William Haskell Alsup
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||This article relies largely or entirely upon a single source. (June 2012)|
|William Haskell Alsup|
|Judge of the United States District Court for the Northern District of California|
August 17, 1999
|Appointed by||Bill Clinton|
|Preceded by||Thelton Eugene Henderson|
|Alma mater||Mississippi State University (B.S.)
Harvard Law School (J.D.)
Born in Jackson, Mississippi, Alsup received a B.S. in mathematics from Mississippi State University in 1967, a J.D. from Harvard University in 1971, and an M.P.P. from Harvard University's John F. Kennedy School of Government in 1971. He was a law clerk to Justice William O. Douglas of the Supreme Court of the United States from 1971 to 1972. Alsup was in private practice in San Francisco, California from 1972 to 1978, and was then an Assistant to the U.S. Solicitor General in the United States Department of Justice from 1978 to 1980. He returned to his private practice in San Francisco from 1980 to 1998, when he briefly served as a special counsel in the Antitrust Division of the Department of Justice in 1998. He was again in private practice in San Francisco from 1998 to 1999.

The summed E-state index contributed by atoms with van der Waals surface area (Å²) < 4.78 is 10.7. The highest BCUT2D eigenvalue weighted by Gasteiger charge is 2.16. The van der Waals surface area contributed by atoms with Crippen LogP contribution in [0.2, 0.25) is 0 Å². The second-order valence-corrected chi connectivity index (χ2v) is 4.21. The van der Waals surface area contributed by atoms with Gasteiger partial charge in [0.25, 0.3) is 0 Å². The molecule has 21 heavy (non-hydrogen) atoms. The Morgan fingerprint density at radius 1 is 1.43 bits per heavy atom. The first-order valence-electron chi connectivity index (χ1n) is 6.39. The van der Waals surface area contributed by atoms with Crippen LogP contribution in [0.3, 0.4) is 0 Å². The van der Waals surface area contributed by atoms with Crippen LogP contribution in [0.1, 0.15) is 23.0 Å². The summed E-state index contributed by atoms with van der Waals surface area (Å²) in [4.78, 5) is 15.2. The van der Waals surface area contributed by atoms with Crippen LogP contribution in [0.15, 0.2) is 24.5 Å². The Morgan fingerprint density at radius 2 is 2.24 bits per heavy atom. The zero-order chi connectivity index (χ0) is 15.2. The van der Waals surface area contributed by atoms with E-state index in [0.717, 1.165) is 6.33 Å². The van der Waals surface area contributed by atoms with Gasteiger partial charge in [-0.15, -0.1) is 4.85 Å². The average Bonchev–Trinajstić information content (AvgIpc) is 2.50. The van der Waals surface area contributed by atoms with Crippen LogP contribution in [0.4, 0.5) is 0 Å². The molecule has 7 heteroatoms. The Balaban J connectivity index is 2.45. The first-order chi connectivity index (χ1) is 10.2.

On March 24, 1999, Alsup was nominated by President Bill Clinton to a seat on the United States District Court for the Northern District of California vacated by Thelton Eugene Henderson. Alsup was confirmed by the United States Senate on July 30, 1999, and received his commission on August 17, 1999.
Alsup is the presiding judge over Oracle America, Inc. v. Google, Inc., where he notably has been able to comment on issues relating to coding and programming languages, specifically Java. He learnt the Java programming language solely for the purpose of being able to understand the case more clearly.
- William Haskell Alsup at the Biographical Directory of Federal Judges, a public domain publication of the Federal Judicial Center.
- Dotinga, William (May 17, 2012). "Oracle & Google Debate Road Map". Courthouse News. Retrieved June 01, 2012.
- Garling, Caleb (May 15, 2012). "Oracle Goes for Broke in Court Battle With Google". Wired. Retrieved June 01, 2012.